I didn't really swim very seriously again for many years.  That didn't mean that I didn't pretty much live in the water most summers. All  my life, recreation has mean being in rivers and on beaches.

When I was about thirty, I moved quite far north and much further inland than I was used to and lived in a situation where beaches and water recreation was much more rare.

I got back into swimming as exercise when I realized I needed something to do that would be easy on my joints.   I worked for a college that had a swim team, and you could get a membership to the pool.  Since there was a deal with the insurance plan that if you worked out a certain number of times a week over a three month period, you would get a reimbursement to the membership, it seemed like the perfect plan.

I didn't realize until that time how important being in water was to my well-being. Swimming got me through tough emotional times, and enhanced the joy of the good ones.  Being in the water regularly was not only strengthening my body, but soothing my mind.  While I've never been one for sitting in lotus meditating, yes, like many people who swim, swimming is when I order my thoughts, recenter my emotions and let my mind run free.   I get writing ideas and work on refining them in the water.  I come up with ideas of sweaters I want to knit, or solutions to professional problems while swimming. For all that it's a physical activity, it's  my time to think.

For nearly eight years off and on, though, swimming was a workout I loved, and not really a serious athletic endeavor.  Whether or not I swam was more driven by whether or not I was presently being careful to get in my workouts for health purposes.

That changed last summer.   I was physically out of shape and a little ill from a seriously draining professional project and I needed to get back to exercising.  Wanting something pleasant, I did get back into the pool.  As I was working up to longer distances, I joked to my husband that I was thinking it would be fun to swim from Alcatraz Island to shore.  People do it all the time, after all.

My husband, who really wants to get out to San Francisco, said, "Yes, do it!  Next summer?"

Well, our travel money for 2015 had already been committed to other trips, so I suggested 2016.  He agreed.

And I realized that maybe I ought to do a little research to see what sort of training was really necessary for the swim. While I knew that I could swim the distance (it's only about a mile and a half), I figured that chances are good that the distance had little to do with the challenge of it.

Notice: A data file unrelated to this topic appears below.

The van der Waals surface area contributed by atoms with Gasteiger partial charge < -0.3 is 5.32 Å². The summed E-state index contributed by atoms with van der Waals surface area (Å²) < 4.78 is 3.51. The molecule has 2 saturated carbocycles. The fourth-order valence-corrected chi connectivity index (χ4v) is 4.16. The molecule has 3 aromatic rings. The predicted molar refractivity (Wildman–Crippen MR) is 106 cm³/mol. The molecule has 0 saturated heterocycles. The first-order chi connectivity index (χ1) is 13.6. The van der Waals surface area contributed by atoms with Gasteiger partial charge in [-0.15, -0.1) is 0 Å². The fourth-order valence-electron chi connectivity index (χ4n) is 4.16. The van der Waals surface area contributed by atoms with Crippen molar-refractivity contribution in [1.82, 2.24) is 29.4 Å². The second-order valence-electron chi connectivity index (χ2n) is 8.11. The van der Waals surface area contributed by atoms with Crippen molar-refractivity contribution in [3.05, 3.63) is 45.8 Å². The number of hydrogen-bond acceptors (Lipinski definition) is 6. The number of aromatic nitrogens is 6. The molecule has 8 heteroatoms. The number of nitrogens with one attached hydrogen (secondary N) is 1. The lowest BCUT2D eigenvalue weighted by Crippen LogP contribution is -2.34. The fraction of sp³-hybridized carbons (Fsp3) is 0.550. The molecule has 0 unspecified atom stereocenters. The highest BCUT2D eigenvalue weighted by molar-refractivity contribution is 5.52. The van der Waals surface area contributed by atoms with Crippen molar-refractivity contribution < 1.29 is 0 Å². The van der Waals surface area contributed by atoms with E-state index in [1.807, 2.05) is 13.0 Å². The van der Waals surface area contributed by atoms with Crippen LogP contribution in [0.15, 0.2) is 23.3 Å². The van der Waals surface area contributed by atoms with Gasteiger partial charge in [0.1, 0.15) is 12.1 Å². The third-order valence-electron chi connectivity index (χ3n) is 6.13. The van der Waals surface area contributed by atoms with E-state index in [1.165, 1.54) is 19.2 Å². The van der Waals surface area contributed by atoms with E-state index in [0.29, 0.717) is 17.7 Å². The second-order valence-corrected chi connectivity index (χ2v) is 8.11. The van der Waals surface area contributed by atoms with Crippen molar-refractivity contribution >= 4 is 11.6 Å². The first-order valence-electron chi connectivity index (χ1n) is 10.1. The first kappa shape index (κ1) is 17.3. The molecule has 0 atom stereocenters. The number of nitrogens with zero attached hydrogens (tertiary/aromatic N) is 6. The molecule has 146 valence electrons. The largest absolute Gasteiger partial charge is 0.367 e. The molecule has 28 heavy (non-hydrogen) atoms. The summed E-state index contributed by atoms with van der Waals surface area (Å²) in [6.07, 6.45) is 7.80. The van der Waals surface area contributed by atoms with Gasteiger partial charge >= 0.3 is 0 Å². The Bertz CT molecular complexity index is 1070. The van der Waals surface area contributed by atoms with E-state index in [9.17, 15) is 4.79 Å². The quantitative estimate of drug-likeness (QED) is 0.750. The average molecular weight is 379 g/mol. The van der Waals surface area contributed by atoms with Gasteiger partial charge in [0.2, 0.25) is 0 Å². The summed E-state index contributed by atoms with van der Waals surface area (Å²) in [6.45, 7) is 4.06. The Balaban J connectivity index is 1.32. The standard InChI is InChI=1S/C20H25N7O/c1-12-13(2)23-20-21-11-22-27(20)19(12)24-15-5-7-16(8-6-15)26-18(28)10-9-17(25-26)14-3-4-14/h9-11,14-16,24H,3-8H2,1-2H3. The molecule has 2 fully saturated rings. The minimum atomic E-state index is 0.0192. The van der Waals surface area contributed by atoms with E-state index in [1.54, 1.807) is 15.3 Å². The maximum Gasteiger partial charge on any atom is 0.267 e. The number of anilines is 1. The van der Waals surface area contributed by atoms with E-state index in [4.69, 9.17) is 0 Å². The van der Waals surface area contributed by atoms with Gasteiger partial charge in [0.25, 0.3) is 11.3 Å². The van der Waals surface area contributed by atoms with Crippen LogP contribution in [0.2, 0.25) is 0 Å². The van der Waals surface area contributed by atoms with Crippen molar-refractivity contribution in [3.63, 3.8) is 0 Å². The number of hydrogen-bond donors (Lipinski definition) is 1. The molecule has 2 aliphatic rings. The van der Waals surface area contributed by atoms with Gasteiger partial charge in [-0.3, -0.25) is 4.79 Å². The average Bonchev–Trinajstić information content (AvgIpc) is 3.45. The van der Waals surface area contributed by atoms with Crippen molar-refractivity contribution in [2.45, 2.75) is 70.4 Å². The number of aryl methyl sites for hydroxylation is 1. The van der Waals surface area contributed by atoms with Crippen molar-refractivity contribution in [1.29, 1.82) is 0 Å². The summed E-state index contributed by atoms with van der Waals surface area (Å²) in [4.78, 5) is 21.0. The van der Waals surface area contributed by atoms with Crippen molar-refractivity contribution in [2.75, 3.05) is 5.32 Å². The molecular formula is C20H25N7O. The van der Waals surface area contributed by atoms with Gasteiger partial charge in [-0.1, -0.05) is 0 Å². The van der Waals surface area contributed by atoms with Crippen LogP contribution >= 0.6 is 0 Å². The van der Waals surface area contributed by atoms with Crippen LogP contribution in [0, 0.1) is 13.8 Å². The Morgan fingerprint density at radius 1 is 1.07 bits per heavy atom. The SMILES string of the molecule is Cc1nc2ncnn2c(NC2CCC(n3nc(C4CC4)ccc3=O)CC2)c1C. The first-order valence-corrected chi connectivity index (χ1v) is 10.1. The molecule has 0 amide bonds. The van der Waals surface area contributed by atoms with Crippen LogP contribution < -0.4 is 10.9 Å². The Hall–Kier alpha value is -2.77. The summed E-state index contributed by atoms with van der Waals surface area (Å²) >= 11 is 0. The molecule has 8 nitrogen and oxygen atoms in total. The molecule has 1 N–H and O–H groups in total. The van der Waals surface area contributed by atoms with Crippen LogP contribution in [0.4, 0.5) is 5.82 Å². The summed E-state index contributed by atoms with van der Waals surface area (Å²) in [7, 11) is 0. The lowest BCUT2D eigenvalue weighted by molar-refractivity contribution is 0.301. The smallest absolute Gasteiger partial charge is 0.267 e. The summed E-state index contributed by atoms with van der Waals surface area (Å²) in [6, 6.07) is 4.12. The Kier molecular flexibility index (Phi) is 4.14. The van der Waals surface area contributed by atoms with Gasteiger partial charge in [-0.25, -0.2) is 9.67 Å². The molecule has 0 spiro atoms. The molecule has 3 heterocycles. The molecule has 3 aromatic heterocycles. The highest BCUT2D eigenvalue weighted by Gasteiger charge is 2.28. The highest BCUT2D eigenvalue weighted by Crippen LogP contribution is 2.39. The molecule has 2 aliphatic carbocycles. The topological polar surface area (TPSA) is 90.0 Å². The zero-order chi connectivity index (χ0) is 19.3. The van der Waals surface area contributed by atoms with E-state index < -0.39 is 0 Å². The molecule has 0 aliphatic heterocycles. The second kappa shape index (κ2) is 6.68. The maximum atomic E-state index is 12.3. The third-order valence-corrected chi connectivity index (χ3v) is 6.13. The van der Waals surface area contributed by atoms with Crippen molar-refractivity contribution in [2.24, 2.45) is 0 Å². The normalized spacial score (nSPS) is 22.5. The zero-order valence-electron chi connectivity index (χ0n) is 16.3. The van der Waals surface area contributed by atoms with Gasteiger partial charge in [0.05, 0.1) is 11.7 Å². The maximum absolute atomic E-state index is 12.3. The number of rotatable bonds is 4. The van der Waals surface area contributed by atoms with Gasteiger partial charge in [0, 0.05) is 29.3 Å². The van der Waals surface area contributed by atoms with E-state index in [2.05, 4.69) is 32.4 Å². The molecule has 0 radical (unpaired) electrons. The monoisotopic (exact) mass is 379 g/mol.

Which is true, of course.  It's about currents and water temperature---- oh, wetsuit.

I'm 5'2" and quite heavy. I'd have to get a custom wetsuit if I really wanted one that fit me. AND that would cost a gut-wrenching amount of money.

Well, as it happens, I found a community of completely insane people who do these sort of swims just in bathing suits.  There are well-documented methods to condition oneself to cold water tolerance. Yes, I could earn the money for a wetsuit in the time it's going to take me to train, but something about the purity of "Channel Rules" appeals to me.

So training...

To keep myself from being lazy because that Alcatraz swim was two years away, I signed up for another swim -- the 2015 Boston Sharkfest.  That's only about 1500 meters across the mouth of the Charles, but still... I have to train to keep from embarrassing myself. 

In researching, I read Lynne Cox' Open Water Swimming Manual, then Swimming to Antarctica, then went on to read the blogs of some open water swimmers.  This lead me to wonder if maybe marathon swimming really is the sport for me, and signed on to a marathon swimming discussion board.   It was there I learned about some local open water and marathon swims in large lakes near our area.  So, in a fit of insanity, I signed up for one of the two mile swims.  This focused me even more and is keeping me on track and in the pool.

If the wisdom is that one can swim in a day what one swims in a week, I'm... well, I'm overtraining by a factor of three. But I doubt anyone has ever been sorry to have overprepared for a swim.

Oh, the name of the blog?

My name is Noël.  And I'm a slow swimmer.